You probably haven’t heard of the Centers for Medicare and Medicaid Systems.
They’re a low-profile division of the Department of Health and Human Services responsible for administering the Affordable Care Act.
Recently, the company announced that they detected anomalous activity in the systems related to the healthcare.gov website that brokers and insurance agents use to assist people who apply for healthcare coverage.
The abnormal activity was detected in the Federally Facilitated Exchange system, and the direct enrollment pathway in particular. This is connected to (but separate from) the healthcare.gov website itself.
A statement issued by the Centers for Medicare and Medicaid Systems said:
“At this time, we believe that approximately 75,000 individuals’ files were accessed. While this is a small fraction of the consumer records present on the FFE, any breach of our system is unacceptable… We will continue to work around the clock to help those potentially impacted and ensure the protection of consumer information.” CMS Newsroom
CMS made it clear that their investigation into the matter was still in its earliest stages.
They did offer the following additional information:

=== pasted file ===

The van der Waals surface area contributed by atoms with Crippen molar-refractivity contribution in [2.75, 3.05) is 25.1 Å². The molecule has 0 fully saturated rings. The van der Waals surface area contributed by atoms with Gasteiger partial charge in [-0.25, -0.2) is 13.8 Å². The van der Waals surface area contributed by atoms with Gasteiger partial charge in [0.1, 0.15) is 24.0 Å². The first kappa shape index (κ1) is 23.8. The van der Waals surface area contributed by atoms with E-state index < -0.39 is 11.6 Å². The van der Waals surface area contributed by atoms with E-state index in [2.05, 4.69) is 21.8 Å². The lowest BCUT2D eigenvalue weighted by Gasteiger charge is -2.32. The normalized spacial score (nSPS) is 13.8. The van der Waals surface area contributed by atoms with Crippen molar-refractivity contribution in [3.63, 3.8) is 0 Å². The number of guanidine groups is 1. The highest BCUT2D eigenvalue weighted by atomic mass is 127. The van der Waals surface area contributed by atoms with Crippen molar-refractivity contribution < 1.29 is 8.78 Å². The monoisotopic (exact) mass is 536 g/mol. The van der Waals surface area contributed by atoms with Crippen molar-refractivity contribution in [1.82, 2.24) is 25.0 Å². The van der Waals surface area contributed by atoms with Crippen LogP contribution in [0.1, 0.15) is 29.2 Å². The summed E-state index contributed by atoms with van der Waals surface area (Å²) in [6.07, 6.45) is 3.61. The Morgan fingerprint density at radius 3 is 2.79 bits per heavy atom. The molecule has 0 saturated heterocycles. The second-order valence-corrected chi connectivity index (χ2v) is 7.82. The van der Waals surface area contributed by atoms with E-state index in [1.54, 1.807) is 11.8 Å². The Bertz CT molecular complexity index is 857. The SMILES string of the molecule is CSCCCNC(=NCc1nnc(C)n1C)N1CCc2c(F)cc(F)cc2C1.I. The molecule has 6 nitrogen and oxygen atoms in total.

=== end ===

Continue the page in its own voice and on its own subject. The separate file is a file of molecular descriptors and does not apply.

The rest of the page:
“Upon verification of the breach, CMS took immediate steps to secure the system and consumer information, further investigate the incident, and subsequently notify federal law enforcement. We are actively engaged in and committed to helping those potentially impacted as well as ensuring the protection of consumer information.”
Additionally, CMS stated that they identified the broker accounts that were associated with the anomalous activity and deactivated them out of an abundance of caution.
At some point in the near future, we can expect that CMS will be contacting those whose data was compromised and providing them with a series of next steps. The agency is already moving to bolster their security measures and promises that they’ll have them in place before the end of October 2018.
If you’ve used the healthcare.gov portal and required the assistance of a broker or insurance agent to get coverage for yourself and your family, there is a small chance your data may have been compromised. However, at this point, there’s no way to be certain. Be on the lookout for a communication from CMS in the near future, however, just in case. If you suspect a data breach of your Medicare account follow the directions here.